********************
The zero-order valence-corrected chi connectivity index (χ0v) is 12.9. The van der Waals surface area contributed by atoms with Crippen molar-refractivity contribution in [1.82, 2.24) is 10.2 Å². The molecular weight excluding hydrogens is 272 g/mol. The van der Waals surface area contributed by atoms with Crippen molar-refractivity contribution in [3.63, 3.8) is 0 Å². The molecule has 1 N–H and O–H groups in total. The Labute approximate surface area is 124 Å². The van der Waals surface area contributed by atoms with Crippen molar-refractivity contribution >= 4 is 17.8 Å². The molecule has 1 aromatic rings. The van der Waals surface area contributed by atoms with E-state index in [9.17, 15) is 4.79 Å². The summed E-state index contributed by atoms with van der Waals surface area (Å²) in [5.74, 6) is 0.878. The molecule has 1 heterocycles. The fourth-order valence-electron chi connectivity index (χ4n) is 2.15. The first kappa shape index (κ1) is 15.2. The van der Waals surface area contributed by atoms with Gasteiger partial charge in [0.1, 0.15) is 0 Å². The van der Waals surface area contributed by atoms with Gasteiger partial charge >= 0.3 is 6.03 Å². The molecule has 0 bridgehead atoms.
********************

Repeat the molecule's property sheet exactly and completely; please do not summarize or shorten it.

The zero-order valence-corrected chi connectivity index (χ0v) is 12.9. The van der Waals surface area contributed by atoms with Crippen molar-refractivity contribution in [1.82, 2.24) is 10.2 Å². The molecular weight excluding hydrogens is 272 g/mol. The van der Waals surface area contributed by atoms with Crippen molar-refractivity contribution in [3.63, 3.8) is 0 Å². The molecule has 1 N–H and O–H groups in total. The Labute approximate surface area is 124 Å². The van der Waals surface area contributed by atoms with Crippen molar-refractivity contribution >= 4 is 17.8 Å². The molecule has 1 aromatic rings. The van der Waals surface area contributed by atoms with E-state index in [9.17, 15) is 4.79 Å². The summed E-state index contributed by atoms with van der Waals surface area (Å²) in [5.74, 6) is 0.878. The molecule has 1 heterocycles. The fourth-order valence-electron chi connectivity index (χ4n) is 2.15. The first kappa shape index (κ1) is 15.2. The van der Waals surface area contributed by atoms with Gasteiger partial charge in [0.1, 0.15) is 0 Å². The van der Waals surface area contributed by atoms with Gasteiger partial charge >= 0.3 is 6.03 Å². The molecule has 0 bridgehead atoms.